Story by Conner Emery
Photo Courtesy of Flickr
It’s funny how much selfies have become such a huge part of our culture. What originally seemed like a popular, millennial fad is now done by pretty much anyone who has a smartphone or at least social media. According to BBC, the term “selfie” was even named “Word of the Year” by the Oxford Dictionary in 2013.
But, how did the craze become such a big part of our society today? Why do we even take selfies to begin with?
That’s what three Central Michigan University professors hoped to find out by conducting a study concerning the topic. Broadcasting and Cinematic Arts professor Dr. Patricia Williamson was the one who originally came up with the idea.
“As someone who is a fairly active social media user, I’ve always been curious about what motivates people to post selfies,” Williamson said. “Doing initial research, I found a lot of studies had tried to link selfies with narcissism, but very few studies had looked at the link between selfies and self-disclosure [or revealing personal information to others] goals”.
Dr. Williamson received help from colleagues Dr. Trey Stohlman and Dr. Heather Polinsky.
The Dynamics of the Study
Williamson wrote a review of previous studies, as well as conducting a survey of 366 people of various age groups that would give the answer to the big question.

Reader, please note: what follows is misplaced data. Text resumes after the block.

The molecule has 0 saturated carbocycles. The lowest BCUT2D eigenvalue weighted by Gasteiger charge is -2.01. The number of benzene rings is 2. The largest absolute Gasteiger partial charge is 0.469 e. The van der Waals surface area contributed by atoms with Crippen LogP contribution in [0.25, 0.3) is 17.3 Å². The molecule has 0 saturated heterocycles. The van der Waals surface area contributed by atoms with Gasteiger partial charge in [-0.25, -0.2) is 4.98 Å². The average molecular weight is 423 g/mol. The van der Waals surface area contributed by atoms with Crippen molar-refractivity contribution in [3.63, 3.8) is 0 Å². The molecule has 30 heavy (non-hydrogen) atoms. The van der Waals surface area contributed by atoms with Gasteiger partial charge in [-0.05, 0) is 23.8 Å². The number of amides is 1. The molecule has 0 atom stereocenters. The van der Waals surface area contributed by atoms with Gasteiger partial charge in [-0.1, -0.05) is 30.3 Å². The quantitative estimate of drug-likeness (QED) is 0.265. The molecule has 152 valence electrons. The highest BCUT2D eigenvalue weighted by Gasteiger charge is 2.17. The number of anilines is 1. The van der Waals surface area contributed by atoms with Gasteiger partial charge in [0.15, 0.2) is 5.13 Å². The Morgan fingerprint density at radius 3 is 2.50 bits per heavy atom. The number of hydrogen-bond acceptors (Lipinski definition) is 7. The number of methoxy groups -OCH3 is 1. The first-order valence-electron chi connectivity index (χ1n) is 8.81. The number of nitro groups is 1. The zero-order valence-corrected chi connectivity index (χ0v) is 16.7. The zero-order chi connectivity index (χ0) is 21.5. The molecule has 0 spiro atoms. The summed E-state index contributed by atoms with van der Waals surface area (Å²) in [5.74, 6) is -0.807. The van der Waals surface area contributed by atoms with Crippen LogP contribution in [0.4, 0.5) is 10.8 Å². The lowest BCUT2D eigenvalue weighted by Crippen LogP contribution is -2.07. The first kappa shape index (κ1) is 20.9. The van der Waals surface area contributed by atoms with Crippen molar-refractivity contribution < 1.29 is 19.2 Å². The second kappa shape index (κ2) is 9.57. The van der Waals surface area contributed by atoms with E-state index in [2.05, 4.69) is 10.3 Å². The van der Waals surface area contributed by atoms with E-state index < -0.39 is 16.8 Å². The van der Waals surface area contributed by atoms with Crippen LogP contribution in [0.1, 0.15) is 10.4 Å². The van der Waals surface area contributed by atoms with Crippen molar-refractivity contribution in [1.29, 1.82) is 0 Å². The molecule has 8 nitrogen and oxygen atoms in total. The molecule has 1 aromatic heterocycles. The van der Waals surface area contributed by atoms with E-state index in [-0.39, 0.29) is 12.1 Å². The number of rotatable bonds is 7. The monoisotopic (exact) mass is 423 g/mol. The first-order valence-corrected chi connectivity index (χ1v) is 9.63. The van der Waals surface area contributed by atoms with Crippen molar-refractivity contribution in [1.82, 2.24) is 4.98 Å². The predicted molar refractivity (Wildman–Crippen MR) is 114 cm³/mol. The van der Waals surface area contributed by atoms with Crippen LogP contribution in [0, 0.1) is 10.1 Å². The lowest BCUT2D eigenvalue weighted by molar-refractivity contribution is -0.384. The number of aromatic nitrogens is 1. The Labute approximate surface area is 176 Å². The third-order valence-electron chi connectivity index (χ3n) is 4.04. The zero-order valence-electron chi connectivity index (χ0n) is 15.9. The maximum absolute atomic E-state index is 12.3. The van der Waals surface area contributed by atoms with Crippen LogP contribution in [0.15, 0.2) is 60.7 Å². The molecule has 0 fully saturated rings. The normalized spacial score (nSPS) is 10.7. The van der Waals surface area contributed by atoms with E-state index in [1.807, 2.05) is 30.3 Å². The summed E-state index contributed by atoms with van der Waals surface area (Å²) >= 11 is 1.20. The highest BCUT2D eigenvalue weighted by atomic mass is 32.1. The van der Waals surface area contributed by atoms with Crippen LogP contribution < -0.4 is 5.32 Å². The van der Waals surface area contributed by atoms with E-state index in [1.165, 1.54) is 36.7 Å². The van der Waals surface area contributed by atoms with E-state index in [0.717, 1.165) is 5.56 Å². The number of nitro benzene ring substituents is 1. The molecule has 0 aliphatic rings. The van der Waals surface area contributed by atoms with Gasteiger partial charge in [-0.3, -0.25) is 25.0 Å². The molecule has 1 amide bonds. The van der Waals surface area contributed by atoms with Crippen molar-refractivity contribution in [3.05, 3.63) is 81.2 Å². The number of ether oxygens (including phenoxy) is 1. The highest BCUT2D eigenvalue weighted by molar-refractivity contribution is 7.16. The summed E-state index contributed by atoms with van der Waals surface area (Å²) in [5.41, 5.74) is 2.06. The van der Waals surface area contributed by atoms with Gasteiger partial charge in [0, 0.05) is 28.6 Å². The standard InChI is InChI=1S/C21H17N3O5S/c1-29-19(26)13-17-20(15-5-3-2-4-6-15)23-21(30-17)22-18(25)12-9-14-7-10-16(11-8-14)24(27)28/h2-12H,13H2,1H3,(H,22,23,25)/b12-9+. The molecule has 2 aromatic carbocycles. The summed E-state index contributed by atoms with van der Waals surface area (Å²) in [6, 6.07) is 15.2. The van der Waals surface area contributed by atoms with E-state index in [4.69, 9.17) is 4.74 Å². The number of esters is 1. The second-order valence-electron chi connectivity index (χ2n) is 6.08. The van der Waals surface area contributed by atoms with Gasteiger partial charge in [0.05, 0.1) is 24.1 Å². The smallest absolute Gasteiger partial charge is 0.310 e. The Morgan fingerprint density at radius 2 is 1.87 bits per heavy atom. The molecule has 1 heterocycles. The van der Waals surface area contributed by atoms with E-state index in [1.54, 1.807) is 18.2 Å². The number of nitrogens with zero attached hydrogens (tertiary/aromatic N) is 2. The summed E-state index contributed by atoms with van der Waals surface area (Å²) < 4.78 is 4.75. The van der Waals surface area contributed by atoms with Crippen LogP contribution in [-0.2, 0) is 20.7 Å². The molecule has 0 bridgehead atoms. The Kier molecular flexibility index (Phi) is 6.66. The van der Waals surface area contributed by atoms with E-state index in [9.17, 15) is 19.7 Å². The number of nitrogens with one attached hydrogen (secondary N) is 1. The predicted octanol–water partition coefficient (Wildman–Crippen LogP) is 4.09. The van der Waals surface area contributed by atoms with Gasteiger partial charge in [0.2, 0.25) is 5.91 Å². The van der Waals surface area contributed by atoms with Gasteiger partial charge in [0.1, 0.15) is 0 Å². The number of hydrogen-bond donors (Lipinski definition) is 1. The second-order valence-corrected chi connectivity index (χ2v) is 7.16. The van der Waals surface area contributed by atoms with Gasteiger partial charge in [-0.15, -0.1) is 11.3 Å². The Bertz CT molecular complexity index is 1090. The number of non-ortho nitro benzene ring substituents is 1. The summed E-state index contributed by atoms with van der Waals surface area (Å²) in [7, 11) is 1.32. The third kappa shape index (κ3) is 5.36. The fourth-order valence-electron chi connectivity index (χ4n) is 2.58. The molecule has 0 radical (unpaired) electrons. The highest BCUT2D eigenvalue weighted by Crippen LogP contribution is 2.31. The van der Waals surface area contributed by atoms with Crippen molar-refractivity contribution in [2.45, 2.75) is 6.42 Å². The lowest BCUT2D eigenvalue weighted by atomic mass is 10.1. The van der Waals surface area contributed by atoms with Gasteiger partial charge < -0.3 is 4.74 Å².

The age groups were broken up in four sections: 18 to 23, 24 to 34, 35 to 44 and 45 to 78 years old. Dr. Stohlman helped write the theory section of the findings and helped edit the essay, while Dr. Polinsky ran the statistics of the survey and published the results.
Their results? The study concluded that there were two main factors that motivated people to take selfies – Information Storage and Entertainment.
“This means that people were posting selfies as a way to keep a record of what they were doing when, and how they looked at that time (i.e. information storage),” Williamson said, explaining the factors. “And, the entertainment aspect means that they found selfies fun to post, that helped them pass time or they thought others were entertained by their selfies.”
Williamson also noted how people have different motivations depending on the social media platforms.
For example, relationship development with friends and family was a more common motivator on Facebook than on Twitter, the latter having far more anonymous user accounts. On Instagram, social control and resource gain were found to be a common motivator, as in people post on Instagram to benefit from it or to share an opinion on a social issue amongst that person’s peers.
“I’m rarely on Facebook, but when I am on there, I’ll post selfies just so I’m letting family and friends know what’s going on in my life,” said senior Stephanie Radics.“But when I’m on Twitter or Instagram, I’ll post a selfie that I wouldn’t want like my grandma or someone else to see who’s only Facebook.”
One of the most surprising results of the study was that gender had very little impact on the amount of selfies posted on all social media platforms. However, a less surprising result was the factor of age. Older people, ages 45 to 78, are more likely to post on Facebook than younger people, who are much more likely to post on Snapchat.
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